I usually view mockups in a browser, so that the impression I get is as close as possible to reality (I learned this the hard way: A mockup that seemed great in the neutral and minimalistic environment of a picture viewer, ended up looking way too fancy when viewed in a browser, something that I realized after having worked for 6 months on the site). If you do the same, I’m sure you’ll feel my pain: Every time I do that, I have to carefully scroll down just as much as to hide the margin that the browser adds, and left just as much as to center the image. Not to mention the click required to enlarge the image to full-size.
It was my first presentation ever, actually, the first time I talked to an audience for more than 1 minute 😛 . This caused some goofs:
When introducing myself, I said completely different things than I intended to and ended up sounding like an arrogant moron 😛
I tried not to look at the audience too much, in order to avoid sounding nervous, and this caused me to completely ignore 2 questions (as I found out afterwards)! How embarrasing!
At a certain point, I said “URL” instead of “domain” 😛
Also, I had prepared some screenshots (you’ll see them in the ppt) and the projector completely screwed them up, as it showed any dark color as black.
Apart from those, I think it went very well, I received lots of positive feedback about it and the audience was paying attention, so I guess they found it interesting (something that I didn’t expect 😛 ).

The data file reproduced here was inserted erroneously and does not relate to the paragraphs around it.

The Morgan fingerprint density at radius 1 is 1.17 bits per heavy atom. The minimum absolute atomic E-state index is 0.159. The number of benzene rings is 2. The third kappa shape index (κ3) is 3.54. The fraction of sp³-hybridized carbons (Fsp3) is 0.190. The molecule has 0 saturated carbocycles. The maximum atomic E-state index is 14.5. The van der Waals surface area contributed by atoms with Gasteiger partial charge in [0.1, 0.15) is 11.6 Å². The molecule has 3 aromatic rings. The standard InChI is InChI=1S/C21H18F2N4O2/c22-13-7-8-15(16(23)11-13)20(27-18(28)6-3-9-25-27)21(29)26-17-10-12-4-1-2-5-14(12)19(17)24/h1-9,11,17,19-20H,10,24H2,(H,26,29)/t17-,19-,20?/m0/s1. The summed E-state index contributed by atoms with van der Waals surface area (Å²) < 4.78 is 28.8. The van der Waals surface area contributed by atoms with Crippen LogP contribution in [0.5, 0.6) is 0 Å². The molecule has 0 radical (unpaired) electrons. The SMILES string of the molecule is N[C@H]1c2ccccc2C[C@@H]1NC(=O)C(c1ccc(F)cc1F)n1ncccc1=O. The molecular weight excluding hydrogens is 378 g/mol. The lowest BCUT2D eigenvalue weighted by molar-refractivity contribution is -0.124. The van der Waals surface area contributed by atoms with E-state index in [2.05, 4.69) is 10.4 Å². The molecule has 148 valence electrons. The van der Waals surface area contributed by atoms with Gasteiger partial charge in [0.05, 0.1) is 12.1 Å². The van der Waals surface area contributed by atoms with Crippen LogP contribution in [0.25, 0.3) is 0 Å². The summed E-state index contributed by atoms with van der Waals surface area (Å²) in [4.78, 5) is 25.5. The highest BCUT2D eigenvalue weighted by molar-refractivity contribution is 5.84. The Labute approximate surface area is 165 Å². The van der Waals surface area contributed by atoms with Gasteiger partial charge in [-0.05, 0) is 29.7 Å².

Here is the presentation:
Please note that Slideshare messed up slide #8 and the background seems semi-transparent grey instead of semi-transparent white.
By the way, I also thought afterwards that I had made a mistake: -ms-filter is not required if we combine the gradient filter with Data URIs, since IE8 supports Data URIs (for images at least). Oops, I hate making mistakes that I can’t correct.
As someone who dealed a bit with print design in the past, I consider CMYK colors the easiest color system for humen to understand and manipulate. It’s very similar to what we used as children, when mixing watercolors for our drawings. It makes perfect sense, more than HSL and definately more than RGB. I understand that most of us are so accustomed to using RGB that can’t realise that, but try to think for a moment: Which color system would make more sense to you if you had no idea and no experience at all with any of them?
If you are following the current news on web development, you probably heard that the new Safari 4 has a great feature: It natively allows the user to select multiple files via a single input control, if you specify a value for the attribute multiple:
You probably know about Firebug Lite, but this either requires you to already have the bookmarklet, or include the script in the page. Although Firebug Lite is a great tool for more in depth debugging, it can be tedious for simple tasks (eg. “What’s the value of that property?”).
Recently, PPK stated that he hates Google Chrome’s automatic updates. I disagree. In fact, I think that all browser vendors should enforce automatic updates as violently as Google Chrome does. There should be no option to disable them. For anybody.
First of all, happy Valentine’s day for yersterday. 🙂 This is the second part of my “Using CSS3 today” series. This article discusses current RGBA browser support and ways to use RGBA backgrounds in non-supporting browsers. Bonus gift: A PHP script of mine that creates fallback 1-pixel images on the fly that allow you to easily utilize RGBA backgrounds in any browser that can support png transparency. In addition, the images created are forced to be cached by the client and they are saved on the server’s hard drive for higher performance.